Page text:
US Home Solar Tangled Up In Red Tape

If technology were keeping residential solar power from reaching its full potential, that would be one thing. But red tape? Preposterous as it sounds, that’s a substantial reality in the United States, according to a new report.

Clean Power Finance, in a study supported by the U.S. Department of Energy’s SunShot Initiative, said on Wednesday it found that more than a third of solar installers avoid selling solar in “otherwise viable  markets” because of permitting issues. Not only could that limit adoption of solar in those markets, but by tamping down competition it could lead to higher prices.

image via Clean Power Finance

“The study puts real numbers to what all installers have been feeling: permitting is an albatross around the industry’s neck,” Patrick Redgate, CEO of Southern California-based installer Ameco Solar, said in a press release that accompanied the report. “Clearly, not all cities are bad, but we need to call out the ones that are particularly problematic.”

The study focused on “authorities having jurisdiction” (AHJs), including municipalities and utilities, who oversee residential solar permitting processes. It found that from place to place, processes can vary (itself a complicating factor for installers), but almost always installers have to deal with more than one agency within an AHJ – and sometimes it could be as many as five.

“The more entities involved in the permitting process, the more likely there are to be mixed messages and/or different rules that result in delays and increased costs for installers and more paperwork for AHJs,” Clean Power Finance said.

Installers spend nearly two full days of work time in cutting through the red tape, but that’s just one aspect of the process, the report said:

AHJs require, on average, nearly 8 work weeks to complete their tasks. Staff times for installers, however, average just 14.25 hours. Because installers typically make a large upfront equipment purchase, permitting processes can tie up thousands of dollars for almost two months or force installers to use credit, both of which can impede installer profitability or force them to pass on additional costs to consumers.

But the Clean Power Finance report wasn’t putting all the blame here on the AHJs which, after all, have a duty to ensure that potentially dangerous power systems are installed safely. The study noted challenges that AHJs face, including:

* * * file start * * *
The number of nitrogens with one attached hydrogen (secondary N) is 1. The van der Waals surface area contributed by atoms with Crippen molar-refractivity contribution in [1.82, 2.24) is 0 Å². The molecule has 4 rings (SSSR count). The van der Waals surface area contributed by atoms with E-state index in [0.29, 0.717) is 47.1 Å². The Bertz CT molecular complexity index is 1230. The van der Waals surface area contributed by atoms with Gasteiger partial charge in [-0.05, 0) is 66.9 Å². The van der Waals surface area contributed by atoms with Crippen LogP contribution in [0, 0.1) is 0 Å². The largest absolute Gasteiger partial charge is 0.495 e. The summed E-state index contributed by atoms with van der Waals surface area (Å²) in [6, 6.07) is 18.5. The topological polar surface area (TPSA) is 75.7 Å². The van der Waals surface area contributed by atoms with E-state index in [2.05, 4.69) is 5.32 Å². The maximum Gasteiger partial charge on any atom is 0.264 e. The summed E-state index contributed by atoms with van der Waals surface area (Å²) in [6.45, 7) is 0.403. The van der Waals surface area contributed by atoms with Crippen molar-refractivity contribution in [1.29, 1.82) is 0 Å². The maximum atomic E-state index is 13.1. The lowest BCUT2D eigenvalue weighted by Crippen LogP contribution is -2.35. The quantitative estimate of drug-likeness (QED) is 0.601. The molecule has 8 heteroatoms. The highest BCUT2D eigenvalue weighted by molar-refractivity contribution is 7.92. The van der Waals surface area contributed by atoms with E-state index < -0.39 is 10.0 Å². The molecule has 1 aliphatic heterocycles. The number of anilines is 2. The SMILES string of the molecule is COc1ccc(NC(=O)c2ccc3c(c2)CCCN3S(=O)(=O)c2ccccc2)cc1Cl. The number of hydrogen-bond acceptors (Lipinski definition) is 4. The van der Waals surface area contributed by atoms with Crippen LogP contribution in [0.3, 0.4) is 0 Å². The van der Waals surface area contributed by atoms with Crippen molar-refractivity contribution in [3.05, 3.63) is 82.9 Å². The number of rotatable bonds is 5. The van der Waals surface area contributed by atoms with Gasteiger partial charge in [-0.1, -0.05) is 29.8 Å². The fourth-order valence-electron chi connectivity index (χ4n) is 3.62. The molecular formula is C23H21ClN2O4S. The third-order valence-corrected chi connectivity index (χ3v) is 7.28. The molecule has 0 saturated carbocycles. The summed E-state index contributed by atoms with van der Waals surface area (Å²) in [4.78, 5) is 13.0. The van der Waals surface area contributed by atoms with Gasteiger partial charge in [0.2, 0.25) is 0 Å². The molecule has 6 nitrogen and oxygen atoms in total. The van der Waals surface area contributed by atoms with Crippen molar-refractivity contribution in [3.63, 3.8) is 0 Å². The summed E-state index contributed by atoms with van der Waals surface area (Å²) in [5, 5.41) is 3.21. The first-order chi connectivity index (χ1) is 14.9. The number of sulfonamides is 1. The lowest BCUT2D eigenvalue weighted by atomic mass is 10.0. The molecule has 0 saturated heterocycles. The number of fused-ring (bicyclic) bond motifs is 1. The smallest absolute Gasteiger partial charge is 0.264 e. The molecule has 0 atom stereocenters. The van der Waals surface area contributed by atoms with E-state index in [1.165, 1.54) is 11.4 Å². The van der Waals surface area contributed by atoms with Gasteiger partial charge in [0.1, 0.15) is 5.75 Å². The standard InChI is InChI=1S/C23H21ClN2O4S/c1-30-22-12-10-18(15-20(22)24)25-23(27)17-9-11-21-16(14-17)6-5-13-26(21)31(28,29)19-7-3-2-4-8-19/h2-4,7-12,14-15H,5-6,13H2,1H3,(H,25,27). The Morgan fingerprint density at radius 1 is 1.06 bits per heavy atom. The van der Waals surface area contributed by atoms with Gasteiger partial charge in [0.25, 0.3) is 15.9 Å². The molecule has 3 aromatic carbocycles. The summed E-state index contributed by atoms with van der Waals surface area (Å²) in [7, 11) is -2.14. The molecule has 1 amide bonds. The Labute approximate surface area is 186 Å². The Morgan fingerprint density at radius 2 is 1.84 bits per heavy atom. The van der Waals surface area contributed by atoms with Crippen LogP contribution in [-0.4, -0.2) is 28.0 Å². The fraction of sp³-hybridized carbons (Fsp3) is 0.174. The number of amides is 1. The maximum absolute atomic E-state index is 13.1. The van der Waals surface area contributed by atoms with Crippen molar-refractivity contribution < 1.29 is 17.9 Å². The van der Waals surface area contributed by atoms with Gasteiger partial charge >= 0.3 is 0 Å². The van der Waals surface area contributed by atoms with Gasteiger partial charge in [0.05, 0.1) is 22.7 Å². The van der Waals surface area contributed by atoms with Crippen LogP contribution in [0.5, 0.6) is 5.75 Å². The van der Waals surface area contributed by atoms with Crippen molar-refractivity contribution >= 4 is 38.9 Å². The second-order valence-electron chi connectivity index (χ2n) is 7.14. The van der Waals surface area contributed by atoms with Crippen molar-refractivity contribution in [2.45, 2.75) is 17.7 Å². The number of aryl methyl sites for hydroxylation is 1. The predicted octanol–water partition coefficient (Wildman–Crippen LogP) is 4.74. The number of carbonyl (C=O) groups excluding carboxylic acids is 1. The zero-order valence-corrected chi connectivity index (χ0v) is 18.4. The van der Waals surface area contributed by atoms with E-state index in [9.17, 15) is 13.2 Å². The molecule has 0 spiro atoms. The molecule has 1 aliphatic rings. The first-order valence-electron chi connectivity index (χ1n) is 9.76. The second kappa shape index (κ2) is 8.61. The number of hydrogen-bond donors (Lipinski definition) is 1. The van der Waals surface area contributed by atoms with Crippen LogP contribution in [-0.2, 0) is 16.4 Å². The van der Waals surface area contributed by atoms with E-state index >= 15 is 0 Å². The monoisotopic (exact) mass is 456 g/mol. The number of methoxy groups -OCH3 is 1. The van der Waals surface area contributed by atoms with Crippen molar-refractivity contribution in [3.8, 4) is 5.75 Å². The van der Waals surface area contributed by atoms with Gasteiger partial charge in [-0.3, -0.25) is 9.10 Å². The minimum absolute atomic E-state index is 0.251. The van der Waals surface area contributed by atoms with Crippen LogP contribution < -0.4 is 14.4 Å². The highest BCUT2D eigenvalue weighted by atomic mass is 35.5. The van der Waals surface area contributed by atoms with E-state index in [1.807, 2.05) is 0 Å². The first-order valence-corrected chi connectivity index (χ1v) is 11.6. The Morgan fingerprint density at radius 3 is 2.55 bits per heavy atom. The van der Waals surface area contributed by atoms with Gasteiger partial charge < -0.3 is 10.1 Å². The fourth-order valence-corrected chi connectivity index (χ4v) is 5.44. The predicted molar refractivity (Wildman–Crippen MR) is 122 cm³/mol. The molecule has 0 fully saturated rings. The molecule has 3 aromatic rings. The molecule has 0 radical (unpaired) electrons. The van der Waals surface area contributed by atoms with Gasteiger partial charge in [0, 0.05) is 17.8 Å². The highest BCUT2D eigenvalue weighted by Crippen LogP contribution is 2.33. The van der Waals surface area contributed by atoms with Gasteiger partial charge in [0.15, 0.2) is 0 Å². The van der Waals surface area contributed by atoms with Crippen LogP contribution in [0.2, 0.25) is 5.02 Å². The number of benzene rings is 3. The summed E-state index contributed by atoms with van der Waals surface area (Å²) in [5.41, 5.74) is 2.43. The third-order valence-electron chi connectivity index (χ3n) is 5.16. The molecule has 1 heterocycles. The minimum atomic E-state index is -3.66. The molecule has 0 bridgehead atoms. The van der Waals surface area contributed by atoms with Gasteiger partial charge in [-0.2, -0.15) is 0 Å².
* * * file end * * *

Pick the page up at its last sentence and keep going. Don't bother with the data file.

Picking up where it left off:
• installer errors and incomplete or inconsistent paperwork that create extra work and delays for staff;
  • sub-optimal conditions that include strained budgets, lack of resources and high staff turnover;
  • in some areas where solar installations are less common, a lack of awareness of existing practices or that problems exist for installers;
  • and, even where AHJs understand solar and want to work with installers, no channel by which they can communicate to installers about updates or process improvements.

It all contributes to very high “soft costs”– basically, everything except the equipment in a solar power system – often cited as a chief factor in keeping U.S. installed solar prices, at around $6 per watt by latest estimates, well above those is in, say, Germany ($3.20/W ) or Australia ($4/W). The DOE has called reducing these costs “the greatest challenge to achieving cost-competitive solar by 2020.”

The National Solar Permitting Database that Clean Power Finance developed with SunShot support is offered up as a tool to improve the situation. The more companies and AHJs that participate, Clean Power Finance has said, the more understanding everyone will have – on both sides of the process – on how to make things work more smoothly.

The Clear Power Finance study, “Nationwide Analysis of Solar Permitting and the Implications for Soft Costs” [PDF], was conducted in the summer of 2012  and surveyed 273 residential installers, gathering data on 546 installations spanning 12 states that make up more than 90 percent of the U.S. residential solar market.

Pete Danko is a writer and editor based in Portland, Oregon. His work has appeared in Breaking Energy, National Geographic's Energy Blog, The New York Times, San Francisco Chronicle and elsewhere.